2000AD and Starlord Prog 109: Flames of Hell!

Carlos Ezquerra’s cover shows our Stront trio in a boat crossing a lake or river of liquid fire. There’s somebody else in the boat with them – I’d guess it’s Fly’s-Eyes, but if it is then he’s donned a hood.

The Nerve Centre points out the lack of Dredd, plus we get reader’s art of Fergee for the second week running (I’m wondering if the previous prog’s was the first reader’s art submitted by a female reader).

Robo-Hunter is heading for a resolution, with Slade getting the idea to use Radio Verdus to transmit a signal that will destroy the circuits of all robots on the planet. Boots is unimpressed by the latest plan (which involves using technology banned on earth as it leads to all cybernetics being damaged). Despite this being the episode where Slade gets the idea of how to ‘solve’ the problem of Verdus, it’s otherwise not exceptional (though the annoying cab-robot is well done).

Tharg’s Future-Shocks: Sacrifice from Alan Hebden and Mike White concerns Benson, a colonist who lives on Tarka III and is trying to convince representatives of Earth tax-payers to continue to invest in his home planet. The end is a bit silly, but it does act as an interesting contrast to The Angry Planet over in Tornado, with the same themes of decisions made by Earthers who can influence the lives of those on an alien planet.

Strontium Dog, Journey to Hell from T. B. Grover and Ezquerra opens with Fly’s-Eyes continuing his recovery from being blown to pieces and dying. A green-skinned preacher comes along and explains what’s going on (they’re in Hell, they can’t die, they’ll remain in torment and finally – look at that sinister castle over there that you didn’t notice earlier – Satan lives there and if you want out then you’ll have to go there). The preacher introduces them to the River Inferno, which must be crossed to reach the Black Citadel – though the first hurdle was a sense of ennui that threatened to stop them even trying to cross the river of fire (admittedly in a wooden boat, which wouldn’t fill you with confidence). Our Johnny manages to overcome this and pushes Wulf into the boat, carries the Gronk in and then they push off. The preacher suggested they link themselves with a chain so that if any of them get out. Not long afterwards the boat sinks below the flame/waves. Putting two and two together I’m going to guess (possibly remember, it’s not like I’ve never read this before – it’s just been a while) that our next view of Johnny will be him crawling up the opposite bank of the river, dragging the others by the chain.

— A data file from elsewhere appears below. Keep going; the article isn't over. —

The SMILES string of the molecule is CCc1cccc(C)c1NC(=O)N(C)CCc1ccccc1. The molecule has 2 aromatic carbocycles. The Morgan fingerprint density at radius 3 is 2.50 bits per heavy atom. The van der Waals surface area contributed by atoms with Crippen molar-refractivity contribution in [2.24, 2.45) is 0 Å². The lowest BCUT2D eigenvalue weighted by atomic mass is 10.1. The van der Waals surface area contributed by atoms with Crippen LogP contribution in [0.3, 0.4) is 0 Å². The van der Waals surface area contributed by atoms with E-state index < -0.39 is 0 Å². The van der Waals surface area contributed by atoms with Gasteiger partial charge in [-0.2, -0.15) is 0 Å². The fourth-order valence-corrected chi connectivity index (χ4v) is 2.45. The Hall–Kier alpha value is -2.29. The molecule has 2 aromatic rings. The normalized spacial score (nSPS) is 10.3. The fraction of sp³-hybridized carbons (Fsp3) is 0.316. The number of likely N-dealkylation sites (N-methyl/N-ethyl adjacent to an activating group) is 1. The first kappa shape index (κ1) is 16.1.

Dan Dare: Attack on Eternium! (not called Servant of Evil anymore because he’s un-brainwashed now). Dare wants to contact the Federation, but that will take too long for Princess Myriad of the Lystrians. As long as everybody does exactly what he says, Dare promises to lead them (as was foretold, apparently). Myriad is handy with a whip – when not using it in warfare she’s holding the handle with the throng wrapped around her arm to her elbow. The main strategy that Dare brings is for everybody to hitch a ride on swamp-beasts to the most weakly-defended gate – Dare to attract the guard’s attention (and their fire) and then for Myriad to use the whip to grab a guard by the throat and knock him off his tower. It doesn’t go well and a force-barrier is activated at the gate.

The Fall and Rise of Ro-Jaws and Hammer-stein Part has a change of artist, with Mike Dorey back on the droids. With Casey disguised as a human, Ro-Jaws, Hammerstein, Ginger and Little Mo go to London to search for the Escape Line with only the clue X27 to go by. Dorey’s best when depicting the grimy side of the city, though there’s a few good vistas of what would be a proto-Brit-Cit. Ro-Jaws has a run-in with a latest Fred 2L Deluxe model robot who he ends up battering. Little Mo manages to find X27 – crossroads 27, which has a traffic-light robot on duty – though this is all being watched by the battered waste robot…

Grailpage: Carlos Ezquerra’s opening centrespread for Jounrey Into Hell! has a few talking heads, our first view of the Black Citadel on the Mount of Skulls, all wrapped up in organic-looking spiky frames.

Grailquote: T.B. Grover, Sam Slade: “Listen, cab. I don’t want to be rude but I’m trying to think. How about a little silence, huh?” Robo-cab: “Sure, pal. I’ll play a little music.”


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